The timevarying maximum likelihood estimator (MLE).
Methods (iii), (iv) and (v) are extensions of the lasso [[23]], ridge regression [[20]] and MLE to the timevarying setting by kernel smoothing. We include (ii), i.e. the stationary VAR model, as the baseline method that ignores the dynamic features in the transition matrices. (iii) is a competitor of (i). We solve (iii) with the FISTA [[6]] and we solve (i) and (ii) with the simplex algorithm [[26]].
4.1 Data generation
We consider different setups of and and . For each setup , the data are generated by the following procedure. First, the baseline coefficient matrices and are generated by using the sugm.generator() in flare R package [[24]]. We consider four graph structures defined in flare: hub, cluster, band and random for and . Examples of these four structures are shown in Appendix B. Then we normalize , and smoothly interpolate on the intermediate values
Following [[21]], we specify the innovation covariance matrix where . [[21]] showed that the choice of does not affect the numeric performance significantly. In our simulation studies, we use the Epanechnikov kernel and fix the model order . The bandwidth is set to be for (i), (iii) and (iv).
4.2 Tuning parameter selection
For the tuning parameter selection in (i)–(iv), we propose a datadriven procedure that minimizes the onestepahead prediction errors as follows.

Choose a grid for the tuning parameter (say ) and the number of training data points.

For each , perform the onestepahead prediction on the testing set by estimating with and then predict by , where . Then calculate the prediction error at time as .

Calculate the average errors over the last time points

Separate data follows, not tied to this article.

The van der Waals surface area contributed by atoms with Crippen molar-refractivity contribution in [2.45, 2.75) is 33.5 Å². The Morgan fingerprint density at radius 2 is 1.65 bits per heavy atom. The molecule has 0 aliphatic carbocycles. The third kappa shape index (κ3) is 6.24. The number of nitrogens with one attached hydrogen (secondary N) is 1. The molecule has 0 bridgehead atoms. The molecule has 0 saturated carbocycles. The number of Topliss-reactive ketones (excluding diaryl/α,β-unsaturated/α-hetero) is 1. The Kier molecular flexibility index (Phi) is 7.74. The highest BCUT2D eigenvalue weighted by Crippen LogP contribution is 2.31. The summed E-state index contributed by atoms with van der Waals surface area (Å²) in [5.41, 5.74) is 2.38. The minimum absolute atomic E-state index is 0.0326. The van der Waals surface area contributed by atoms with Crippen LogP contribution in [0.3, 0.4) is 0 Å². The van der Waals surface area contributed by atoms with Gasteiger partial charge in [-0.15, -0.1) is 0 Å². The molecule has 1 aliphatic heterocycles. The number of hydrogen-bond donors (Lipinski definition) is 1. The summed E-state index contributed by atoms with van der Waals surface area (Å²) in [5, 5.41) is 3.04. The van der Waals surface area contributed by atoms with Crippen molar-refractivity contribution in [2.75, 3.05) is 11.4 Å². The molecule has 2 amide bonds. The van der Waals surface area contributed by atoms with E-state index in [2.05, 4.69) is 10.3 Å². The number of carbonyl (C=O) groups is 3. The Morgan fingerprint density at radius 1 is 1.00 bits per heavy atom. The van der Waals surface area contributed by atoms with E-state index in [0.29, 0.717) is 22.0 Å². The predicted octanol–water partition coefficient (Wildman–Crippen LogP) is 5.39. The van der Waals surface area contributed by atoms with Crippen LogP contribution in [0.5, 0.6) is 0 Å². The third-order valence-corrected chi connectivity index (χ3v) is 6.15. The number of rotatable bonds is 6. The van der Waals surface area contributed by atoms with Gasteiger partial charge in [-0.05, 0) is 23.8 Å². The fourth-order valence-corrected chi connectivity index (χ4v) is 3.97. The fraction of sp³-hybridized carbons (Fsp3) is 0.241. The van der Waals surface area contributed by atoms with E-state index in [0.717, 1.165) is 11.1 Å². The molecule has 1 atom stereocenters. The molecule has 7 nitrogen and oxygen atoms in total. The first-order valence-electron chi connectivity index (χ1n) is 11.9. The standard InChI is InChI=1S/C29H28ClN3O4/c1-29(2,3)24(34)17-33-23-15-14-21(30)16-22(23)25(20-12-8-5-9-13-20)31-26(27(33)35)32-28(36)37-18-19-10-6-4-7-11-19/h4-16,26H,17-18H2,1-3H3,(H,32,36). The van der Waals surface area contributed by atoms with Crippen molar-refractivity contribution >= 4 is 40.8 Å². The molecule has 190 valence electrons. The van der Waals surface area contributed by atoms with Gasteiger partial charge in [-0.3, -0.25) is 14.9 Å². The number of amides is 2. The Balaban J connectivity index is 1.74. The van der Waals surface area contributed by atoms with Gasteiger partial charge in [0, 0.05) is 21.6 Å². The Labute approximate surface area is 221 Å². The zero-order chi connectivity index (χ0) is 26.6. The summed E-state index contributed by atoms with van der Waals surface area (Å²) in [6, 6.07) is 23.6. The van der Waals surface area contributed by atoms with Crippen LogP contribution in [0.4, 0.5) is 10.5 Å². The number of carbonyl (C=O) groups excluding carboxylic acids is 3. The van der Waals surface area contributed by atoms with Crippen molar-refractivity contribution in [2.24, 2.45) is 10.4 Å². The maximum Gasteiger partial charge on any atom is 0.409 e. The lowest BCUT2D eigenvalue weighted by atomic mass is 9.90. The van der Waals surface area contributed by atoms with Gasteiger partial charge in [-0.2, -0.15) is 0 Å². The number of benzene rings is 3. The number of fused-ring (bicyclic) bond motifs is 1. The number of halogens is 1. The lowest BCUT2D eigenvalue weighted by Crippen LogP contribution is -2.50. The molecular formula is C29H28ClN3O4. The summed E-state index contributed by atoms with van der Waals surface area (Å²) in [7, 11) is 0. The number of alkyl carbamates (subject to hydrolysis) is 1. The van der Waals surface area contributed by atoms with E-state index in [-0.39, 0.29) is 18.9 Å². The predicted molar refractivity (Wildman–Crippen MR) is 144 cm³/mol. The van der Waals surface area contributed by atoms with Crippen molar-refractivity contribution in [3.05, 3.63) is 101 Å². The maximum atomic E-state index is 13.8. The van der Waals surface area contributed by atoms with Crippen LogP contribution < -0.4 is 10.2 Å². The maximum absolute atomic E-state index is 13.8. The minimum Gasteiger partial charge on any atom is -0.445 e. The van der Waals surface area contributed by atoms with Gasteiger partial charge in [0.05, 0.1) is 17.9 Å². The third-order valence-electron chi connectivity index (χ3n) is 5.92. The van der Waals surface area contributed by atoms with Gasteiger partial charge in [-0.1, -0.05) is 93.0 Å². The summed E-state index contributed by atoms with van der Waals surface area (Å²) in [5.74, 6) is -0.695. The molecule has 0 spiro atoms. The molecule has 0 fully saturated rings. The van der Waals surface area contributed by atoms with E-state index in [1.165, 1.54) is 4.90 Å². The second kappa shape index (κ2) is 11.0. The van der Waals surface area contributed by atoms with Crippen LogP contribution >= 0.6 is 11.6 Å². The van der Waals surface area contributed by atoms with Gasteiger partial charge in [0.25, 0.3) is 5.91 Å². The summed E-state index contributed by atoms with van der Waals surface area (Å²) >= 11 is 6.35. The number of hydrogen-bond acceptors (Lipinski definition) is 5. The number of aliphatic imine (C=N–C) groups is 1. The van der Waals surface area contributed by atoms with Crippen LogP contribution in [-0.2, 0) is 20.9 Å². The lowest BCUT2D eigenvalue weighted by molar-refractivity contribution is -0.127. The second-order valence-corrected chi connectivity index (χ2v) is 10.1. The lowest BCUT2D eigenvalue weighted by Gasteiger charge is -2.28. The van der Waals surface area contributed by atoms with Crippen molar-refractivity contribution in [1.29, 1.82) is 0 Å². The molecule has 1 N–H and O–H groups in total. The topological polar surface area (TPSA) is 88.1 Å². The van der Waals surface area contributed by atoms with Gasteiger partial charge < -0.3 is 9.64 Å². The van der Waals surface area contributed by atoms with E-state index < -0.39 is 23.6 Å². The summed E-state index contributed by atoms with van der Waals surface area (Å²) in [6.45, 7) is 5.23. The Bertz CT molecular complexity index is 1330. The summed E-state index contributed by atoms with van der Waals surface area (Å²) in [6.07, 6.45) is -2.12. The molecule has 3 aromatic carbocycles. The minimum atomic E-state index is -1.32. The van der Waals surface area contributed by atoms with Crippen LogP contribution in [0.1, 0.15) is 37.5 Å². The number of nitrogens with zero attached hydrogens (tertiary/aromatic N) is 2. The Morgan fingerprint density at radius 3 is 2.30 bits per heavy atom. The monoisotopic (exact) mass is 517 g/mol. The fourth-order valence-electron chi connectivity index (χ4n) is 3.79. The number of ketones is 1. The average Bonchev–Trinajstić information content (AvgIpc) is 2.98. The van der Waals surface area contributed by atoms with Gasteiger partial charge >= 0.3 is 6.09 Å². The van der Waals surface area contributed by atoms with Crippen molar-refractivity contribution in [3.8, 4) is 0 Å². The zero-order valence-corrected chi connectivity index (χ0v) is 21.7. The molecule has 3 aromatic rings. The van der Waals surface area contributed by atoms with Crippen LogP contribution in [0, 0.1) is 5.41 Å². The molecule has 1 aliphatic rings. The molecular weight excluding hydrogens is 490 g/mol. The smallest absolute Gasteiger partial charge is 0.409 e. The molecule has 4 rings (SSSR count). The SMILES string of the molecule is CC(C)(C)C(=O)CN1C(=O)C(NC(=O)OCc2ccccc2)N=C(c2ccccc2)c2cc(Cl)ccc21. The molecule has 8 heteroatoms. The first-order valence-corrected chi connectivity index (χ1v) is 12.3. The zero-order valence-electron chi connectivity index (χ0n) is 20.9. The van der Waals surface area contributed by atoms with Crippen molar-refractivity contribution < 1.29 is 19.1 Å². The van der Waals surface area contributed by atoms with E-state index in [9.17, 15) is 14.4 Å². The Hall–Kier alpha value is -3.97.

Select that minimizes .
4.3 Comparison results
Estimation errors
For each setup, we run 100 simulations and for each simulation indexed by we estimate the transition matrix at each time point indexed by , where . Then, we calculate the error for and . We also report errors under , and norms. Next, the averaged errors over different time points are aggregated as where and . Finally, the averaged errors are reported over 100 simulations as . The results are shown in Table 1, 2, 3 and 4.
From Table 1 to Table 4, larger often results in larger errors. In general, the unstructured MLE performs the worst almost under all matrix norms. Although the ridge method shrinks the coefficients in the transition matrix to zeros, the values of those coefficients are not exactly zeros. Thus, the estimated transition matrices by the ridge method are not sparse which lead to higher estimation errors compared with the TVVAR, timevarying lasso and stationary VAR. Stationary VAR always perform worse than TVVAR and timevarying lasso, since it cannot capture the dynamic structure. The timevarying lasso performs better than any other methods except TVVAR. The proposed TVVAR performs the best almost under all matrix norms.
Pattern recovery